Moel Ysgyfarnogod is a mountain in Snowdonia, North Wales and is the northernmost of the Rhinogydd. Rhinog Fawr lies directly south, it overlooks Llyn Trawsfynydd, from the summit it is possible to see the towns of Porthmadog and Blaenau Ffestiniog. It may be climbed from Talsarnau in the west. To the north-west of the summit, on an area of moorland and rocky outcrops, lies Bryn Cader Faner, an ancient stone circle, it is one of the finest examples of a Bronze Age cairn in Britain, has rocky standing stones along its circumference. Www.geograph.co.uk: photos of Moel Ysgyfarnogod and surrounding area A Walk up Moel Ysgyfarnogod From Trawsfynydd with photos
Sedimentary rocks are types of rock that are formed by the accumulation or deposition of small particules and subsequent cementation of mineral or organic particles on the floor of oceans or other bodies of water at the Earth's surface. Sedimentation is the collective name for processes; the particles that form a sedimentary rock are called sediment, may be composed of geological detritus or biological detritus. Before being deposited, the geological detritus was formed by weathering and erosion from the source area, transported to the place of deposition by water, ice, mass movement or glaciers, which are called agents of denudation. Biological detritus was formed by bodies and parts of dead aquatic organisms, as well as their fecal mass, suspended in water and piling up on the floor of water bodies. Sedimentation may occur as dissolved minerals precipitate from water solution; the sedimentary rock cover of the continents of the Earth's crust is extensive, but the total contribution of sedimentary rocks is estimated to be only 8% of the total volume of the crust.
Sedimentary rocks are only a thin veneer over a crust consisting of igneous and metamorphic rocks. Sedimentary rocks are deposited in layers as strata; the study of sedimentary rocks and rock strata provides information about the subsurface, useful for civil engineering, for example in the construction of roads, tunnels, canals or other structures. Sedimentary rocks are important sources of natural resources like coal, fossil fuels, drinking water or ores; the study of the sequence of sedimentary rock strata is the main source for an understanding of the Earth's history, including palaeogeography and the history of life. The scientific discipline that studies the properties and origin of sedimentary rocks is called sedimentology. Sedimentology is part of both geology and physical geography and overlaps with other disciplines in the Earth sciences, such as pedology, geomorphology and structural geology. Sedimentary rocks have been found on Mars. Sedimentary rocks can be subdivided into four groups based on the processes responsible for their formation: clastic sedimentary rocks, biochemical sedimentary rocks, chemical sedimentary rocks, a fourth category for "other" sedimentary rocks formed by impacts and other minor processes.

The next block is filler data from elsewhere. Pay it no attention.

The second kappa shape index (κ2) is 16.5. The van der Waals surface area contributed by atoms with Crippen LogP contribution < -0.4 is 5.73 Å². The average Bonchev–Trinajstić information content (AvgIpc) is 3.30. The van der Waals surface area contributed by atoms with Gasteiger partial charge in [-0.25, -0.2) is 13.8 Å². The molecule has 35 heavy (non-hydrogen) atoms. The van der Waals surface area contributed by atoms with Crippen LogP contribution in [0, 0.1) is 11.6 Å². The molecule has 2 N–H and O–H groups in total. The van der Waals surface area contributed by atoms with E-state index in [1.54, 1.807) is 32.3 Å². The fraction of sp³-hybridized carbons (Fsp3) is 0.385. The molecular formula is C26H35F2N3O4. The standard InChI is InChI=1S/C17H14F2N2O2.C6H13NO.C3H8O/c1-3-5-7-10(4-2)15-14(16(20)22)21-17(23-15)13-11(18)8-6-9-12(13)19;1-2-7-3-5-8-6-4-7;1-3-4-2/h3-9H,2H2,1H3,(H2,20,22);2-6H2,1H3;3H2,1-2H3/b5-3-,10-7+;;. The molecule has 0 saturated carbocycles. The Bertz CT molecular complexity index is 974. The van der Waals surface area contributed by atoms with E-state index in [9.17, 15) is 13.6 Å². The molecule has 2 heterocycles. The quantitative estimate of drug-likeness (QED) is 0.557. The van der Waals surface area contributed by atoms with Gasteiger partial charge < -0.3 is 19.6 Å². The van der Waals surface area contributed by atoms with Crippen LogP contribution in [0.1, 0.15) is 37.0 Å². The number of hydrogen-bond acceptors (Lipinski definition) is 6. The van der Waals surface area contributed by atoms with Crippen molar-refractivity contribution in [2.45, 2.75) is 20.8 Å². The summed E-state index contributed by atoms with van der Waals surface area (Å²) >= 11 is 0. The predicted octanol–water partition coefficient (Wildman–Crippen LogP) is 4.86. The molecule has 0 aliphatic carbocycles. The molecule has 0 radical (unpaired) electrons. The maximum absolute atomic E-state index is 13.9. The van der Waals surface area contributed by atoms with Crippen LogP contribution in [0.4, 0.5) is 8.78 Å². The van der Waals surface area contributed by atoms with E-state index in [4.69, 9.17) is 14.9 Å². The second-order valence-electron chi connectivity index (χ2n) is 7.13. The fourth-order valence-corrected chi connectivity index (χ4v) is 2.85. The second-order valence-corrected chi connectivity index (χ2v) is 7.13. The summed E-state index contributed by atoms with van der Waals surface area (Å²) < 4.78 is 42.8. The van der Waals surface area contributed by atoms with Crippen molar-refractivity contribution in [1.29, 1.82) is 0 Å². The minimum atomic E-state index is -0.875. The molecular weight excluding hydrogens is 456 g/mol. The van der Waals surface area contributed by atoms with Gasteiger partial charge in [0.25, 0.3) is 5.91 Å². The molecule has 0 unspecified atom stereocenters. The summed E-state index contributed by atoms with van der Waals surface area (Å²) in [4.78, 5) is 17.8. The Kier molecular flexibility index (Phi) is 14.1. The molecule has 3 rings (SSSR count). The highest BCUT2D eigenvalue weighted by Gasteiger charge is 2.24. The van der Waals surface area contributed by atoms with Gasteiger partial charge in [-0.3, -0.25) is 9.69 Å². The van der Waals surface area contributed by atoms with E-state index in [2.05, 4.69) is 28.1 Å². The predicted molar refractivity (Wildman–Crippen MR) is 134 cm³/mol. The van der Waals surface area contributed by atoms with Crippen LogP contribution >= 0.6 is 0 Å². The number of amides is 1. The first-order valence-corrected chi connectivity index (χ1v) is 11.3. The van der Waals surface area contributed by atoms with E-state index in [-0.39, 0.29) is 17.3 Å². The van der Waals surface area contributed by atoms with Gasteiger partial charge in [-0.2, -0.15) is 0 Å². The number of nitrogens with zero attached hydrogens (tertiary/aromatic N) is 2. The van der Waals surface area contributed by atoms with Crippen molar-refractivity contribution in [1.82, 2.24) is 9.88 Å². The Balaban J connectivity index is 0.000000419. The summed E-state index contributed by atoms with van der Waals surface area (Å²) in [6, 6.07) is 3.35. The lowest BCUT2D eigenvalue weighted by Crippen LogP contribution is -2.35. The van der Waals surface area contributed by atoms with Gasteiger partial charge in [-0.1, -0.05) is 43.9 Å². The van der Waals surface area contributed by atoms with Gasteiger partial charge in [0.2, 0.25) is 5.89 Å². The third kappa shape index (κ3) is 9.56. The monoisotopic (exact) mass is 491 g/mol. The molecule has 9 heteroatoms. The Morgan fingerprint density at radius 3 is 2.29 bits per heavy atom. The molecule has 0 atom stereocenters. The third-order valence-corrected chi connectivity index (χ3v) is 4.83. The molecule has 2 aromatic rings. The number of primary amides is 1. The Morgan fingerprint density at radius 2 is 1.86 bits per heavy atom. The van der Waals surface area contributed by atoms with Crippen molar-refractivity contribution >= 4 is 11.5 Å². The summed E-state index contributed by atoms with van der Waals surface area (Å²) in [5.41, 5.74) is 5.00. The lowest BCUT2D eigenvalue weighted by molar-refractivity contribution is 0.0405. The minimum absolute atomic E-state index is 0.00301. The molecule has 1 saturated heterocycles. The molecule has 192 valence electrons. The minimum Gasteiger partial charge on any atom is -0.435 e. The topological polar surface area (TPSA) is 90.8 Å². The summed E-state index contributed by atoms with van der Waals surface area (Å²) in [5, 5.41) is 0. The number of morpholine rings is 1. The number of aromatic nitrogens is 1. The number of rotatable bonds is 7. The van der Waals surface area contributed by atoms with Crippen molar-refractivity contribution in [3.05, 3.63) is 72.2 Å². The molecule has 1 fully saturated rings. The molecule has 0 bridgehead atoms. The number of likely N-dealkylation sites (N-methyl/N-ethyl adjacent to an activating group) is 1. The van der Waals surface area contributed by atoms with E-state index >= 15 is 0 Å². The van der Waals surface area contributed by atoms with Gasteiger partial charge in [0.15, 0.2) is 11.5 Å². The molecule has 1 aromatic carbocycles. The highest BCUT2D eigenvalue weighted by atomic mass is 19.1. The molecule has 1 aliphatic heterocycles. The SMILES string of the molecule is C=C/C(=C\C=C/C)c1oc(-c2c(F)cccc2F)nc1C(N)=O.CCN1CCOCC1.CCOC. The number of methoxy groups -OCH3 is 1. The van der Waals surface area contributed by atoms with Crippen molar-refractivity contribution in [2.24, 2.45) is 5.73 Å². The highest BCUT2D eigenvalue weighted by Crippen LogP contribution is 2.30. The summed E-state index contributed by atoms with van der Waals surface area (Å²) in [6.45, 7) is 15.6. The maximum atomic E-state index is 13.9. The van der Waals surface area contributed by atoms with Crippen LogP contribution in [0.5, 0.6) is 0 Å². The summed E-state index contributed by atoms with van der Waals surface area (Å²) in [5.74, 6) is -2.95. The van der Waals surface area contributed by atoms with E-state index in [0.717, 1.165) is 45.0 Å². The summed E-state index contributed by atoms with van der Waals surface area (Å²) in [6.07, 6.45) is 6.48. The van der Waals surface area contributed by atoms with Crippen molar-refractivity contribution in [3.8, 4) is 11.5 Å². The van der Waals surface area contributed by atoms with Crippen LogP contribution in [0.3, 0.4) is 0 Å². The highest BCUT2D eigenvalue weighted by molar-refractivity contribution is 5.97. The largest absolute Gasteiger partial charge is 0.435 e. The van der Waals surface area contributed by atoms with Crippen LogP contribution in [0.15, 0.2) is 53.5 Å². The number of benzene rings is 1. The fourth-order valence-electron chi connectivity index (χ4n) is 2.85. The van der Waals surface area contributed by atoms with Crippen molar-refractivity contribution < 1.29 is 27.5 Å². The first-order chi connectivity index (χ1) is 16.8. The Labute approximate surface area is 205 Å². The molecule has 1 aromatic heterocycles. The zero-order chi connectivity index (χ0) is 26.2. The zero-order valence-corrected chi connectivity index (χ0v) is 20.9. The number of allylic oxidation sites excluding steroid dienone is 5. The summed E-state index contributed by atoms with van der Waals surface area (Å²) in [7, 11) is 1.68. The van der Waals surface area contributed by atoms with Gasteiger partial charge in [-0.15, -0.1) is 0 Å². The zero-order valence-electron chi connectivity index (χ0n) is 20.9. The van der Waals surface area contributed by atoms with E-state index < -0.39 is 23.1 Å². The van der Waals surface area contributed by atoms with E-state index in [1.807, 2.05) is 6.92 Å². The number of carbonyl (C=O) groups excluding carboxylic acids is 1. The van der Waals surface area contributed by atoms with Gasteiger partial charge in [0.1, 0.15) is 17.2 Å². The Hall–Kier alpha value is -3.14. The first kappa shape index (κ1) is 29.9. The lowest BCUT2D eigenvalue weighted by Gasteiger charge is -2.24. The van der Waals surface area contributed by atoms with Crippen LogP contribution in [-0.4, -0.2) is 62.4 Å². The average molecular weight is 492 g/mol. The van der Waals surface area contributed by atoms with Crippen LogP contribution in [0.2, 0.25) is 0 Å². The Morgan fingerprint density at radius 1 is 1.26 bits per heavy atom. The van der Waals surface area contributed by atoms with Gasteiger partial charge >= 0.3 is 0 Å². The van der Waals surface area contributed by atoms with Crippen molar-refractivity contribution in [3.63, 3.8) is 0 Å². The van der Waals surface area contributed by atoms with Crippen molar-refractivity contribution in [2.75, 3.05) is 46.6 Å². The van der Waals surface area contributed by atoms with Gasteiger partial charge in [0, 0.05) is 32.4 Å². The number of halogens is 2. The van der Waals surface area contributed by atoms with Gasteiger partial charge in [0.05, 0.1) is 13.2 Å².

Clastic sedimentary rocks are composed of other rock fragments that were cemented by silicate minerals. Clastic rocks are composed of quartz, rock fragments, clay minerals, mica. Clastic sedimentary rocks, are subdivided according to the dominant particle size. Most geologists use the Udden-Wentworth grain size scale and divide unconsolidated sediment into three fractions: gravel and mud; the classification of clastic sedimentary rocks parallels this scheme. This tripartite subdivision is mirrored by the broad categories of rudites and lutites in older literature; the subdivision of these three broad categories is based on differences in clast shape, grain size or texture. Conglomerates are dominantly composed of rounded gravel, while breccias are composed of dominantly angular gravel. Sandstone classification schemes vary but most geologists have adopted the Dott scheme, which uses the relative abundance of quartz and lithic framework grains and the abundance of a muddy matrix between the larger grains.
Composition of framework grains The relative abundance of sand-sized framework grains determines the first word in a sandstone name. Naming depends on the dominance of the three most abundant components quartz, feldspar, or the lithic fragments that originated from other rocks. All other minerals are considered accessories and not used in the naming of the rock, regardless of abundance. Quartz sandstones have >90% quartz grains Feldspathic sandstones have <90% quartz grains and more feldspar grains than lithic grains Lithic sandstones have <90% quartz grains and more lithic grains than feldspar grainsAbundance of muddy matrix material between sand grains When sand-sized particles are deposited, the space between the grains either remains open or is filled with mud. "Clean" sandstones with open pore space are called arenites. Muddy sandstones with abundant muddy matrix are called wackes. Six sandstone names are possible using the descriptors for grain composition and the amount of matrix. For example, a quartz arenite would be composed of quartz grains and have little or no clayey matrix between the grains, a lithic wacke would have abundant lithic grains and abundant muddy matrix, etc.